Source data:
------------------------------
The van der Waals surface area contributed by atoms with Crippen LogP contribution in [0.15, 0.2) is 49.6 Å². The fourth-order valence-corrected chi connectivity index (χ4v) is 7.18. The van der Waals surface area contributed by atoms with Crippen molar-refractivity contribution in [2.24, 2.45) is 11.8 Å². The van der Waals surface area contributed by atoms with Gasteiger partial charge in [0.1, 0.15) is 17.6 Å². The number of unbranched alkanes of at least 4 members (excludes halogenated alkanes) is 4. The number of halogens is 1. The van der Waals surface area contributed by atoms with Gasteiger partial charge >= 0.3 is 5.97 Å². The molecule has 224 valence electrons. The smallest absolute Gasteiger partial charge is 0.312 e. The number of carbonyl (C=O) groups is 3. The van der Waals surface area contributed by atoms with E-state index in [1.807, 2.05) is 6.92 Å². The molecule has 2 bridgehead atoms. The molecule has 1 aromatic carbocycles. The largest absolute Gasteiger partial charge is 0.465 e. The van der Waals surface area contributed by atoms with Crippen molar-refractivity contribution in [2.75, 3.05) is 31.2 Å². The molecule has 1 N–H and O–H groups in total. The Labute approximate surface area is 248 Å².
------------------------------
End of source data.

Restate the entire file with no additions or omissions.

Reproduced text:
The van der Waals surface area contributed by atoms with Crippen LogP contribution in [0.15, 0.2) is 49.6 Å². The fourth-order valence-corrected chi connectivity index (χ4v) is 7.18. The van der Waals surface area contributed by atoms with Crippen molar-refractivity contribution in [2.24, 2.45) is 11.8 Å². The van der Waals surface area contributed by atoms with Gasteiger partial charge in [0.1, 0.15) is 17.6 Å². The number of unbranched alkanes of at least 4 members (excludes halogenated alkanes) is 4. The number of halogens is 1. The van der Waals surface area contributed by atoms with Gasteiger partial charge >= 0.3 is 5.97 Å². The molecule has 224 valence electrons. The smallest absolute Gasteiger partial charge is 0.312 e. The number of carbonyl (C=O) groups is 3. The van der Waals surface area contributed by atoms with E-state index in [1.807, 2.05) is 6.92 Å². The molecule has 2 bridgehead atoms. The molecule has 1 aromatic carbocycles. The largest absolute Gasteiger partial charge is 0.465 e. The van der Waals surface area contributed by atoms with Crippen molar-refractivity contribution in [2.75, 3.05) is 31.2 Å². The molecule has 1 N–H and O–H groups in total. The Labute approximate surface area is 248 Å².